The artistic group “robotlab”, that frequently uses industrial robots for performances in public spaces, deals with the relationship between humans and machines.

Robot writes a Torah Scroll

Writing the torah in the same way that a human would, combines centuries of cultural history and traditional techniques with state-of-the-art automation.

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Social Media Advice for the Pro-Israel Crowd

5 Ways To Turn Down the Social Media Flame

Think More Carefully About Posting on Israel and Palestine

By Jay Michaelson

Originally Published July 16, 2014 in the Jewish Daily Forward

What Did You Expect?

I’d like to say that social media doesn’t matter. Israel and its Palestinian counterparts are pursuing tactics, military and otherwise, and the battle for public opinion is only one among many. Despite what nearly everyone seems to think, what happens on our Facebook and Twitter feeds probably doesn’t matter that much.


Except when it does. Presumably, the echo chambers in which we cloister ourselves have an impact on ourselves, even if not on Israel or Palestine. We do create communities of shared values, online as well as in person, and if those values are extreme one-sidedness bereft of analysis or reflection — well, that matters, if nothing else, to the kinds of communities in which we and our children are supposed to live.


Over the last week, I private-messaged half a dozen people who have frequently posted on Facebook one-sided accounts of the current violence. The (small, unscientific) sample included an ardent Zionist, moderate/two-state Zionists, and a BDS-activist anti-Zionist. Not one of them agreed to post accounts both of the Israeli suffering and of the Palestinian suffering. Each side insisted the other side is morally deficient, that there is no equivalence between them, and that there’s already too much attention to the other side’s suffering.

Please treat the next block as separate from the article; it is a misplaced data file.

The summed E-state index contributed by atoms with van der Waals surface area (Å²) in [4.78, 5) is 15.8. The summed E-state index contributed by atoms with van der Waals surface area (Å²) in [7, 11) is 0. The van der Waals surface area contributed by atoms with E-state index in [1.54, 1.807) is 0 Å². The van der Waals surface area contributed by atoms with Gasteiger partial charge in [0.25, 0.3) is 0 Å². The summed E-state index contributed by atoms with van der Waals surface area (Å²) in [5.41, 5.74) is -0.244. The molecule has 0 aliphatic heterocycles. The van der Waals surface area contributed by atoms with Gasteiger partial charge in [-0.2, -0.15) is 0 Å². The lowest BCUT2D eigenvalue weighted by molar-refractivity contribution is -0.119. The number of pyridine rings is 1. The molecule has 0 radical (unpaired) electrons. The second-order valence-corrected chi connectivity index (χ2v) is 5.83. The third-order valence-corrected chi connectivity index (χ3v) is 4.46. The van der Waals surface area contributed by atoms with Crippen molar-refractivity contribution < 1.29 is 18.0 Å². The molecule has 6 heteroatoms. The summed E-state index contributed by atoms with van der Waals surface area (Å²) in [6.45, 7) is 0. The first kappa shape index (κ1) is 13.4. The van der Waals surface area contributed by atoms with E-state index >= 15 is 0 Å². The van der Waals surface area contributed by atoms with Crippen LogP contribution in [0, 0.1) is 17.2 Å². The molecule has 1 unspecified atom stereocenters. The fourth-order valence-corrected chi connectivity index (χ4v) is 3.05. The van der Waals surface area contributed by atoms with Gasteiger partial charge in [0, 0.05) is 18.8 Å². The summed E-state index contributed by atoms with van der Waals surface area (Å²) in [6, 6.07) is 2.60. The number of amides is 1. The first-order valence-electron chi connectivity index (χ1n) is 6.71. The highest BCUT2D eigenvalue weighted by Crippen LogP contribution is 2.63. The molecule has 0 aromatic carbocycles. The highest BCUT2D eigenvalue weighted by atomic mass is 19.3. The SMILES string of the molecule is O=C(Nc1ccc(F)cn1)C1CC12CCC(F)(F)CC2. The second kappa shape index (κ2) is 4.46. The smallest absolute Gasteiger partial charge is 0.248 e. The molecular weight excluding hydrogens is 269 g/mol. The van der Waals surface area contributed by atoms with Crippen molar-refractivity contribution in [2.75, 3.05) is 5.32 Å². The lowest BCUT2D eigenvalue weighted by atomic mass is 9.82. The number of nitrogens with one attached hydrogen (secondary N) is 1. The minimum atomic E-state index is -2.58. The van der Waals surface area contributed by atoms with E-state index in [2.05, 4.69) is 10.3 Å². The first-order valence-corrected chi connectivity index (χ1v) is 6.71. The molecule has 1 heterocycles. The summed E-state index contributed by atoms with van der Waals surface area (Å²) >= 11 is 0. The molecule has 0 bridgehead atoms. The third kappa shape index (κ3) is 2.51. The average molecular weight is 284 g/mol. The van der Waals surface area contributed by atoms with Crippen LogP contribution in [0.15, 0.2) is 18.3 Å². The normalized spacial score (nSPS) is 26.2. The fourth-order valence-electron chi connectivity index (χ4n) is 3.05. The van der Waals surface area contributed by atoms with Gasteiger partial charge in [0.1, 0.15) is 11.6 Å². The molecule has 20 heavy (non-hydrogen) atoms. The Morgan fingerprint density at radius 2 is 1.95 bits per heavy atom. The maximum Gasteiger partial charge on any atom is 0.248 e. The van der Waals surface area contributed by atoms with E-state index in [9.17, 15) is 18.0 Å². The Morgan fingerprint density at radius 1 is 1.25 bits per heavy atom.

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Free Software for Nonprofits: Beware!

Buyer Beware: The Hidden Costs of Free Software for Nonprofits
By Gretchen Barry

Originally published on eJewishPhilanthropy

The Appeal and Illusion of Free

When it comes to purchasing new software, many organizations do so to increase efficiency, save time, and reduce costs. This is particularly true of nonprofits, which often have limited staff and busy schedules.

Enter “free” software: on its surface, a simple, cost-effective solution. However, free software isn’t always free, and nonprofit executives often learn this the hard way: after incurring costs from implementation, consultants, ancillary features, support, and ongoing maintenance. These costs add up to more than a solution with an upfront cost but long-term savings.

Below are pitfalls to avoid and tips to help you select something that will be a better fit for you, your nonprofit, and your budget over the long haul.

The Misleading Sales Pitch

Low purchase prices and robust “communities” of users tempt nonprofit executives to invest in these free solutions. However, the “free” program is typically a bare-bones solution, containing only limited functionality. The sales staff exalts the limitations as a selling point, telling potential clients that their software is highly customizable. While this is true, it’s this customization that contributes to the overall cost.